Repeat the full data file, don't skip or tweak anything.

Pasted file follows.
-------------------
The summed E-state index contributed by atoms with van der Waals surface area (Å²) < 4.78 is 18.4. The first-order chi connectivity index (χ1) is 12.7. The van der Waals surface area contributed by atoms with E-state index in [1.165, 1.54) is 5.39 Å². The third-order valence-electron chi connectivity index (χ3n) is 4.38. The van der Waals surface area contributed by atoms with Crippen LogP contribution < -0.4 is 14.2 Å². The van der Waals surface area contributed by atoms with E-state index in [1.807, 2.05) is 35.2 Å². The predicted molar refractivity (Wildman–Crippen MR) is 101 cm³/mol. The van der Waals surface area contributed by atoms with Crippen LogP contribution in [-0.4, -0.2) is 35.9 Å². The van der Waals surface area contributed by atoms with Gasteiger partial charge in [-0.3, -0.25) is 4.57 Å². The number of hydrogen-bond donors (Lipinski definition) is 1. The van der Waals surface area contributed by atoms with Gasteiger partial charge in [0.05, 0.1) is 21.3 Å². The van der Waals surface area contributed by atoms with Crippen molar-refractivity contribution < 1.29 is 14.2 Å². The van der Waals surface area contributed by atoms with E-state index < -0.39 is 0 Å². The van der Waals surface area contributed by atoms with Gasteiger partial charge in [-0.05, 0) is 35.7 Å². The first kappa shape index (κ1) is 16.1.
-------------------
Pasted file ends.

The summed E-state index contributed by atoms with van der Waals surface area (Å²) < 4.78 is 18.4. The first-order chi connectivity index (χ1) is 12.7. The van der Waals surface area contributed by atoms with E-state index in [1.165, 1.54) is 5.39 Å². The third-order valence-electron chi connectivity index (χ3n) is 4.38. The van der Waals surface area contributed by atoms with Crippen LogP contribution < -0.4 is 14.2 Å². The van der Waals surface area contributed by atoms with E-state index in [1.807, 2.05) is 35.2 Å². The predicted molar refractivity (Wildman–Crippen MR) is 101 cm³/mol. The van der Waals surface area contributed by atoms with Crippen LogP contribution in [-0.4, -0.2) is 35.9 Å². The van der Waals surface area contributed by atoms with Gasteiger partial charge in [-0.3, -0.25) is 4.57 Å². The number of hydrogen-bond donors (Lipinski definition) is 1. The van der Waals surface area contributed by atoms with Gasteiger partial charge in [0.05, 0.1) is 21.3 Å². The van der Waals surface area contributed by atoms with Crippen molar-refractivity contribution < 1.29 is 14.2 Å². The van der Waals surface area contributed by atoms with E-state index < -0.39 is 0 Å². The van der Waals surface area contributed by atoms with Gasteiger partial charge in [-0.05, 0) is 35.7 Å². The first kappa shape index (κ1) is 16.1.